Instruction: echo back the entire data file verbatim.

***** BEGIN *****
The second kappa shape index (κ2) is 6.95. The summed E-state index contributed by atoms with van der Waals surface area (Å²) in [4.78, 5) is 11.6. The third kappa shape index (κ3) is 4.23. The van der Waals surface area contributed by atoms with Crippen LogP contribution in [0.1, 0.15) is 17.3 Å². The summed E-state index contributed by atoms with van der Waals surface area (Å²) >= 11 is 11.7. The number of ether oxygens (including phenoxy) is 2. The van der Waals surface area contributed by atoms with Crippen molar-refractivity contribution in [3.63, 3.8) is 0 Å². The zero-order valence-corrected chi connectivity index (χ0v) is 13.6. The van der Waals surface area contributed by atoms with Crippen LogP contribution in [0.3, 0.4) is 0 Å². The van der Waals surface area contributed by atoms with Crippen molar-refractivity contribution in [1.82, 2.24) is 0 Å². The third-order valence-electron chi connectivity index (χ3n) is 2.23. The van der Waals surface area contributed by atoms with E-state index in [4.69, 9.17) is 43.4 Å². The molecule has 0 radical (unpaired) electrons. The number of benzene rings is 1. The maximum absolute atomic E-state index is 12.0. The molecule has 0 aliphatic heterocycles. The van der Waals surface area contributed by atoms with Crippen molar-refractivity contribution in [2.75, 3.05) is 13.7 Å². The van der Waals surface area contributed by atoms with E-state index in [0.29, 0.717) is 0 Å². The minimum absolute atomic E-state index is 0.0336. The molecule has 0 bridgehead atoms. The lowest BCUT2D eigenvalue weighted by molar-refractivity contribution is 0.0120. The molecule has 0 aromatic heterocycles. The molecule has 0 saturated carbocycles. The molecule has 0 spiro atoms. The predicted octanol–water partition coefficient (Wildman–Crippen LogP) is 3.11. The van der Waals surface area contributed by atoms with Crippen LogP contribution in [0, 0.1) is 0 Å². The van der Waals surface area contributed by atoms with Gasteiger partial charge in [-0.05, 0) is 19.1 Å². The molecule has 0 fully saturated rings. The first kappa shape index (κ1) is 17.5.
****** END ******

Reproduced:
The second kappa shape index (κ2) is 6.95. The summed E-state index contributed by atoms with van der Waals surface area (Å²) in [4.78, 5) is 11.6. The third kappa shape index (κ3) is 4.23. The van der Waals surface area contributed by atoms with Crippen LogP contribution in [0.1, 0.15) is 17.3 Å². The summed E-state index contributed by atoms with van der Waals surface area (Å²) >= 11 is 11.7. The number of ether oxygens (including phenoxy) is 2. The van der Waals surface area contributed by atoms with Crippen molar-refractivity contribution in [3.63, 3.8) is 0 Å². The zero-order valence-corrected chi connectivity index (χ0v) is 13.6. The van der Waals surface area contributed by atoms with Crippen LogP contribution in [0.3, 0.4) is 0 Å². The van der Waals surface area contributed by atoms with Crippen molar-refractivity contribution in [1.82, 2.24) is 0 Å². The third-order valence-electron chi connectivity index (χ3n) is 2.23. The van der Waals surface area contributed by atoms with E-state index in [4.69, 9.17) is 43.4 Å². The molecule has 0 radical (unpaired) electrons. The number of benzene rings is 1. The maximum absolute atomic E-state index is 12.0. The molecule has 0 aliphatic heterocycles. The van der Waals surface area contributed by atoms with Crippen molar-refractivity contribution in [2.75, 3.05) is 13.7 Å². The van der Waals surface area contributed by atoms with E-state index in [0.29, 0.717) is 0 Å². The minimum absolute atomic E-state index is 0.0336. The molecule has 0 bridgehead atoms. The lowest BCUT2D eigenvalue weighted by molar-refractivity contribution is 0.0120. The molecule has 0 aromatic heterocycles. The molecule has 0 saturated carbocycles. The molecule has 0 spiro atoms. The predicted octanol–water partition coefficient (Wildman–Crippen LogP) is 3.11. The van der Waals surface area contributed by atoms with Crippen LogP contribution in [0, 0.1) is 0 Å². The van der Waals surface area contributed by atoms with Gasteiger partial charge in [-0.05, 0) is 19.1 Å². The molecule has 0 fully saturated rings. The first kappa shape index (κ1) is 17.5.